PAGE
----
Many years ago I taught some advertising courses at the School of Visual Arts in New York and for the Boston Ad Club when I worked in Boston. One of the things I tried to do in teaching students to look at and evaluate advertising is to strip decoration from the equation. I wanted to get at the essence of what made an ad good, not merely the trends.
What I did was fairly simple. I went through old awards annuals and photocopied award winning ads from the 60s, 70s, 80s, 90s and 00s. As you can imagine, on the surface these ads had little in common. The same way a Caravaggio might have little in common with a Monet. And Chaucer might have little to do with John Updike.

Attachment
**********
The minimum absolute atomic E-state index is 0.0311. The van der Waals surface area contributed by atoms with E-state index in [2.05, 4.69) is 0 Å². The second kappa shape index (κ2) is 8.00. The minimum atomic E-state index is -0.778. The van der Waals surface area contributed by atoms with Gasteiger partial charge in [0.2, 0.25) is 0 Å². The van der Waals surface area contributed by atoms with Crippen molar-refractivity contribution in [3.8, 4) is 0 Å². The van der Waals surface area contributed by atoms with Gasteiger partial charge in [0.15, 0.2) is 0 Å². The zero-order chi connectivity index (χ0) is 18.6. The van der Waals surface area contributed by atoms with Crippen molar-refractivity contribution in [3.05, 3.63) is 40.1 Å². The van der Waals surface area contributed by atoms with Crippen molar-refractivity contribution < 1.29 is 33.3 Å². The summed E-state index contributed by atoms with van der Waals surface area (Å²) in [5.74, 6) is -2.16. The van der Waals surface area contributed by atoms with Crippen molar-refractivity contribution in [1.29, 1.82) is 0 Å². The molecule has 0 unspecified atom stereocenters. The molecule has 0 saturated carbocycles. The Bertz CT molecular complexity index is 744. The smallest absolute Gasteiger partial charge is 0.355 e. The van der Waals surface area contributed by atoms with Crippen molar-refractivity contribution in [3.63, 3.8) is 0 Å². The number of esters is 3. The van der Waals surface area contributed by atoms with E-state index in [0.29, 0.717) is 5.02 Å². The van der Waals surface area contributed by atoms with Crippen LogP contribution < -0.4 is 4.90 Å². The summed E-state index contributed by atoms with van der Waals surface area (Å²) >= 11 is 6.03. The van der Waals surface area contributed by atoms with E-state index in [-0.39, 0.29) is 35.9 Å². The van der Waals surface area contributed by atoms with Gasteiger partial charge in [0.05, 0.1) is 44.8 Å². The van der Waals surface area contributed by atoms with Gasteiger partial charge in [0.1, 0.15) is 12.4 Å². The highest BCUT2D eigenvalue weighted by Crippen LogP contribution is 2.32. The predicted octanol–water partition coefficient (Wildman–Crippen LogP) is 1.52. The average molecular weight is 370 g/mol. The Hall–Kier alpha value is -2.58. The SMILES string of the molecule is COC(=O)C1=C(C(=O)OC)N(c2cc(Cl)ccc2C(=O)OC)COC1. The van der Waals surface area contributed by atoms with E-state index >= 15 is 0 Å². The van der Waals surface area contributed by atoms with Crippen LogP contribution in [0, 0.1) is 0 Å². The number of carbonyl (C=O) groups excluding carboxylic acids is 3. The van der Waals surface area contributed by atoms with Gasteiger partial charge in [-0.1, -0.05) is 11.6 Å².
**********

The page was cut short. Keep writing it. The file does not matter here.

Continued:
But as all creatures on earth essentially come from the same microscopic core (read "Your Inner Fish: A Journey into the 3.5-Billion-Year History of the Human Body" by Neil Shubin) all good communications are related.
They have stopping power.
They make a promise.
They are interesting.
They make you think.
They leave you feeling.
They are memorable.
We dress ads, language, photographs, typography differently than we used to. And yes, style matters and style changes. But the essence of what makes a good communication doesn't.